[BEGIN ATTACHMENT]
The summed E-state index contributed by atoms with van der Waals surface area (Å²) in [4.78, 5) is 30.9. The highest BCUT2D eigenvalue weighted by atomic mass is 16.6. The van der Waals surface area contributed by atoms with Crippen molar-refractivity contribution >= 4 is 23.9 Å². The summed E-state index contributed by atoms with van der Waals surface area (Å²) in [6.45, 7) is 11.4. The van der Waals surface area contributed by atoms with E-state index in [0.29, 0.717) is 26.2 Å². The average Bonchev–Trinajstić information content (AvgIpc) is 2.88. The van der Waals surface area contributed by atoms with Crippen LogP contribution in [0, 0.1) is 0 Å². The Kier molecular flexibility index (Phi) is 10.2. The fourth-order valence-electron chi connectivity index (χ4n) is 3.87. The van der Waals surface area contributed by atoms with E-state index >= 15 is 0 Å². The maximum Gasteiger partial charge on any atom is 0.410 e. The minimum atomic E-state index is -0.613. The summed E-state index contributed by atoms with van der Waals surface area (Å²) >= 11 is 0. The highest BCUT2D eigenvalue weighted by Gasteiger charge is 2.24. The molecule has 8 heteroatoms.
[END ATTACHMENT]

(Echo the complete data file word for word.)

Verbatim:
The summed E-state index contributed by atoms with van der Waals surface area (Å²) in [4.78, 5) is 30.9. The highest BCUT2D eigenvalue weighted by atomic mass is 16.6. The van der Waals surface area contributed by atoms with Crippen molar-refractivity contribution >= 4 is 23.9 Å². The summed E-state index contributed by atoms with van der Waals surface area (Å²) in [6.45, 7) is 11.4. The van der Waals surface area contributed by atoms with E-state index in [0.29, 0.717) is 26.2 Å². The average Bonchev–Trinajstić information content (AvgIpc) is 2.88. The van der Waals surface area contributed by atoms with Crippen LogP contribution in [0, 0.1) is 0 Å². The Kier molecular flexibility index (Phi) is 10.2. The fourth-order valence-electron chi connectivity index (χ4n) is 3.87. The van der Waals surface area contributed by atoms with E-state index >= 15 is 0 Å². The maximum Gasteiger partial charge on any atom is 0.410 e. The minimum atomic E-state index is -0.613. The summed E-state index contributed by atoms with van der Waals surface area (Å²) >= 11 is 0. The highest BCUT2D eigenvalue weighted by Gasteiger charge is 2.24. The molecule has 8 heteroatoms.